2 See, e.g., Southbank IPA, 114 F.T.C. 783 (1991) (consent order); Trauma Associates of North Broward, Inc., C-3541 (FTC consent order), 59 Fed. Reg. 63,805 (December 9, 1994); Puerto Rican Physiatrists (La Associacion Medica de Puerto Rico), C-3583 (FTC consent order), 60 Fed. Reg. 35,907 (July 12, 1995); Physicians Group, Inc., C-3610 (FTC consent order), 60 Fed. Reg. 25,223 (May 11, 1995) (final order issued August 11, 1995); U.S. v. Health Choice of Northwest Missouri, Inc., No. 95-6171-CV-SJ-6 (W.D. Mo. filed September 13, 1995); U.S. and State of Connecticut v. Healthcare Partners, Inc., No. 395CVO1946RNC (D. Conn. filed September 13, 1995); U.S. v. Classic Care Network, Inc., 1995-1 Trade Cas. (CCH) 70,997 (E.D.N.Y. 1995); Commonwealth of Virginia v. Physicians Group, Inc., No. 95-0015-D (W.D Va. filed May 16, 1995).

3 Physicians Group, Inc. C-3610, supra note 2.

4 Commonwealth v. Physicians Group, Inc., supra note 2.

5 Trauma Associates of North Broward, Inc., C-3541, supra note 2.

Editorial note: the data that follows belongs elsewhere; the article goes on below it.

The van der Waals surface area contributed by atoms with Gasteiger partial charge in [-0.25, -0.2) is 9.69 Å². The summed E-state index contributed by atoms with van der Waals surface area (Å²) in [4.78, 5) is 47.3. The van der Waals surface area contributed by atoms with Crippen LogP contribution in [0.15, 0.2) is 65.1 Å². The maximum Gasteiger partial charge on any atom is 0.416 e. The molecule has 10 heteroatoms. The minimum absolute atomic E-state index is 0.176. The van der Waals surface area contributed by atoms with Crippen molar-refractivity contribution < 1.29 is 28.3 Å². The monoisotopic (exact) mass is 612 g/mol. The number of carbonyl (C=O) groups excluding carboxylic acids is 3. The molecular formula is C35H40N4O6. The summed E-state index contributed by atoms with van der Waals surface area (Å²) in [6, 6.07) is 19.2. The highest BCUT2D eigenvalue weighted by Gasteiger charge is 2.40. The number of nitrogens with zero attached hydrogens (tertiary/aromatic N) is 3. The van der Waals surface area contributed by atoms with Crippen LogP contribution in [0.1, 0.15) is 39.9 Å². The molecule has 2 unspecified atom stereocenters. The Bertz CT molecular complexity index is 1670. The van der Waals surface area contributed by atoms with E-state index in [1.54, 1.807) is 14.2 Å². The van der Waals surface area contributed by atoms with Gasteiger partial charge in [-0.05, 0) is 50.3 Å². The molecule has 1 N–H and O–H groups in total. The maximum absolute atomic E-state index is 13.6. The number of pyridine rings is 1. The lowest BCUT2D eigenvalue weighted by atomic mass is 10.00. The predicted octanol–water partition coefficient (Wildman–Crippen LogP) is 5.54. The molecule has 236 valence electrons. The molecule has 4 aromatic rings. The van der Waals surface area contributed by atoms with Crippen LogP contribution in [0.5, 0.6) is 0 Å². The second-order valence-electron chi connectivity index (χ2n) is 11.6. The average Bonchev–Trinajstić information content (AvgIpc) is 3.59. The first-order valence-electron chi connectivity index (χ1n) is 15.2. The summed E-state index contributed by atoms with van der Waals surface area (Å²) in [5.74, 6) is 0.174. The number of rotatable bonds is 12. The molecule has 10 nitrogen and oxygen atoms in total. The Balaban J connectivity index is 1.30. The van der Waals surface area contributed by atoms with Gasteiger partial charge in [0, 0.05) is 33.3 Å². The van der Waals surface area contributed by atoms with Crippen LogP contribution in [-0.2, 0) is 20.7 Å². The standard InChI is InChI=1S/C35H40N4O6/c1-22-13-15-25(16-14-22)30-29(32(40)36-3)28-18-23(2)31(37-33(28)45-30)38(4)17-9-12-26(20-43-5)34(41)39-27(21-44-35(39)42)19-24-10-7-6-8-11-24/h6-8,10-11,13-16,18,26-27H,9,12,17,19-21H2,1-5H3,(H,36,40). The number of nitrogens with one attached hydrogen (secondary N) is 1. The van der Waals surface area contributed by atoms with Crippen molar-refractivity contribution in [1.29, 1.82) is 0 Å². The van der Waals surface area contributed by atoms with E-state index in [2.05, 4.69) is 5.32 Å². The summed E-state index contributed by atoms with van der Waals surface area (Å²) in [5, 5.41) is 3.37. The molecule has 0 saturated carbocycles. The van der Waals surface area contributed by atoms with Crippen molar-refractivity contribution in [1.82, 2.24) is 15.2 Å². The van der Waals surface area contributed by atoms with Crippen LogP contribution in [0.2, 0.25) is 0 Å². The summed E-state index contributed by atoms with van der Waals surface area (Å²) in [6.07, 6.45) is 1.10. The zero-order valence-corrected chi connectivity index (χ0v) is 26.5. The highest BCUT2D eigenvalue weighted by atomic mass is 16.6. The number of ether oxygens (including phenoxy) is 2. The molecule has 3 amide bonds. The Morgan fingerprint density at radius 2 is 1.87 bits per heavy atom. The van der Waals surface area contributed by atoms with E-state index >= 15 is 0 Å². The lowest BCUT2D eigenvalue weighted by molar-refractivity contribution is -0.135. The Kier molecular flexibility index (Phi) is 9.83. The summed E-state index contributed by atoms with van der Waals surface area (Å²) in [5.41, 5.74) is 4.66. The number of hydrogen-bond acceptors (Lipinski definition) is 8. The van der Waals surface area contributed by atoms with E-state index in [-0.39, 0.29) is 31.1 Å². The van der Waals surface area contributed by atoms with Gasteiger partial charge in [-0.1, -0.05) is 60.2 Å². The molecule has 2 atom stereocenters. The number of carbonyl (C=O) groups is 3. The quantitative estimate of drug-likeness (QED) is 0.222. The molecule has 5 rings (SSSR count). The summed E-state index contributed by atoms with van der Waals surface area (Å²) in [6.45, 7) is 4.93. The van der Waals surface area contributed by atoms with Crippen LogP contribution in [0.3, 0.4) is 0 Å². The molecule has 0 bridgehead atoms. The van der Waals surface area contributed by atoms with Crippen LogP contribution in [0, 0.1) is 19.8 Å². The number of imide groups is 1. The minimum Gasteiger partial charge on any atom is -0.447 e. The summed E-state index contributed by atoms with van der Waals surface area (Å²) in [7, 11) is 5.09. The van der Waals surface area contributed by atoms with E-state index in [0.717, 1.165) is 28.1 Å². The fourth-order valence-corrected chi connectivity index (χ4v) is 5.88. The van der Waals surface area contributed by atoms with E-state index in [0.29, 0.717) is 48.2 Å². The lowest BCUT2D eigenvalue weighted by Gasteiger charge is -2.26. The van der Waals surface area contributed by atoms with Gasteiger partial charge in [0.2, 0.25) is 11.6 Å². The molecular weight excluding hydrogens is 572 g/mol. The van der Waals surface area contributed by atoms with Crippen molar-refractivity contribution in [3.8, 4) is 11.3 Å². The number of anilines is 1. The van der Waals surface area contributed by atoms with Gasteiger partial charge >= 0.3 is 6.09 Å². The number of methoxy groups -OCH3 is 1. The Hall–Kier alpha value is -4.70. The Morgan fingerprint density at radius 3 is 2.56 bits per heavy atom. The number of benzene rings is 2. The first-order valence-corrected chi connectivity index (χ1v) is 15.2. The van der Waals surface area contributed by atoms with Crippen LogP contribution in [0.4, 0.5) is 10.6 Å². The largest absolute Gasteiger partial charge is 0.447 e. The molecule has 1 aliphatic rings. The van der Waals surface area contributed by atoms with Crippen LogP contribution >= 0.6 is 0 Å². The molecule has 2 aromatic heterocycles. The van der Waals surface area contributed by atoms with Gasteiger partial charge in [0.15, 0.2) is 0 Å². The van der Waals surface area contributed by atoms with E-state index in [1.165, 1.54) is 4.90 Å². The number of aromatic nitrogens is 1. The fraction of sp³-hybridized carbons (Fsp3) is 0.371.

6 U.S. Department of Justice and Federal Trade Commission, Statements of Antitrust Enforcement Policy in the Health Care Area, 4 Trade Reg. Rep. (CCH) 13,151 (September 15, 1993). These policy statements addressed: (1) hospital mergers; (2) hospital joint ventures involving high-technology or other expensive medical equipment; (3) physicians' provision of information to purchasers of health care services; (4) hospital participation in exchanges of price and cost information; (5) joint purchasing arrangements among health care providers; and (6) physician network joint ventures.

7 U.S. Department of Justice and Federal Trade Commission, Statements of Enforcement Policy and Analytical Principles Relating to Health Care and Antitrust, 4 Trade Reg. Rep. (CCH) 13,152 (September 27, 1994).

8 1994 Guidelines at 81-84 (4 Trade Reg. Rep. (CCH), at pp. 20,791-92).

9 Id., at 29-33 (4 Trade Reg. Rep. (CCH), at pp. 20,778- 79, 20,781).

10 American Medical News, November 6, 1995, p. 30.

11 Modern Healthcare, May 1, 1995, p. 41.

12 See press reports cited in Physician Payment Review Commission, Annual Report to Congress, p. 295 (1995).